Today’s guest post is from Ana Blake. Ana majored in humanities with a minor in English literature from BYU. She wouldn’t mind being a free-lance writer but up to this point hasn’t published anything. (She does have almost thirty full-sized written journals and enjoys writing the annual family Christmas letter, though.) She and her husband are the parents of nine children.
After my husband and I were married, whenever the subject of family size came up, I always joked, “We’ll go to five and then take it one at a time.” (I was banking on inheriting the same high fertility that my mother and grandmothers had experienced.) What was originally a joke quickly became our reality, until I found myself fairly fresh from childbirth on my sixteenth wedding anniversary, surrounded by numberless concourses of posterity all debating about whether the next baby would be a boy or a girl. (Okay. I exaggerate. It was six days before my anniversary and there were only nine of them and only the six oldest were talking about it, but I swear the rest is true and they really were were discussing the gender of number ten.) I just rolled my eyes as far to the back of my head as I could and tried to ignore them.
When our first child was born, I had little idea of the expenses of parenthood. I knew that children had to be fed and clothed and that you had to pay the medical bills to get them here, but beyond that it was all somewhat fuzzy in my head. Thankfully, as the years have gone by we have been blessed and have always had sufficient for our needs, as well as many of our wants. I’ve worked hard, though—learning to cook from scratch and yardsaling anything from clothes to furniture to toys. And along the way I’ve learned to rely on the Lord. Or at least I thought I had.
Having paid our own way through college, we decided some time ago to allow our children the same blessing and opportunity. However, since college is expensive, we also decided that we would be nice and pay for their missions. Unfortunately we have six sons, so assuming they all choose to serve, that’s at least sixty grand! We can add some more to that number if any of the girls decide to go.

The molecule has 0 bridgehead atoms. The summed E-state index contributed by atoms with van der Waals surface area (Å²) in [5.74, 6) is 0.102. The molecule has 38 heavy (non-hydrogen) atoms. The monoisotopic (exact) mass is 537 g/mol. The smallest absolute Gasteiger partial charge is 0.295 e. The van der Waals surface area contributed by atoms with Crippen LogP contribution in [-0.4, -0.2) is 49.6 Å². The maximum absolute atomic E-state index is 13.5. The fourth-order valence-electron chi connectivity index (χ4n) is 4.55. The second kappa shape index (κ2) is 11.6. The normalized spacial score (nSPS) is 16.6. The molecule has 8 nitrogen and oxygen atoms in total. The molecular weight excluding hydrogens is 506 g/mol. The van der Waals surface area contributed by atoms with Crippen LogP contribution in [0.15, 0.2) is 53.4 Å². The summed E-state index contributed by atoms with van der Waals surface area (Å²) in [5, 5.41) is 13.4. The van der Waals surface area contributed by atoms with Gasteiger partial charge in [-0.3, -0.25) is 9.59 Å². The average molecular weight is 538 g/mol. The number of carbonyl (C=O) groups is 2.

Our oldest child turned sixteen just a few months ago and lately I’ve caught myself going around and around, mentally calculating how much we should be saving each month to have enough for him, and his eighteen-months’ younger brother who will probably overlap with him, to be able to serve. My husband and I are fairly frugal people but with the costs of buying food, school supplies, gas, medical expenses, and incidentals for a family the size of ours, we have not been able to save as much as I would like.
So with all of this running through my mind, I recently found myself standing before the glass doors in the freezer section of our grocery store staring at the ice cream in front of me, my hand paused on the door as a burning internal mental debate took place. “Ice cream is not a need. It’s a want,” I told myself. “Yes, but it’s for your daughter’s birthday,” I replied. “I know, but we’ll have cake and what if the boys get to mission age and we can’t afford for them to go because I keep buying stuff like ice cream for everybody’s birthday?”
That’s when the absurdity of this conversation hit me. For years I’ve been trying through my own efforts and work to finance these missions, and all the other expenses of having children, all by myself. As I stood there in the freezer section, it was as if the Lord spoke in my mind and said, “You are not going to fund these missions through your efforts alone. I will provide the means for them to go, but you need to trust me.” Besides feeling overcome by this epiphany that had hit me like a ton of bricks, I also felt as if a huge weight had been suddenly lifted from my shoulders. I understood that while I do still need to budget and save and be wise and careful, the entire outcome is not solely dependent on my efforts alone—works and faith go hand in hand. So I smiled, picked out some ice cream, and went home.
Do you ever have trouble knowing when you should be actively doing something to reach a righteous goal and when it is time to just relax a little and rely on the Lord’s providence? Do you ever feel stressed trying to figure it out?
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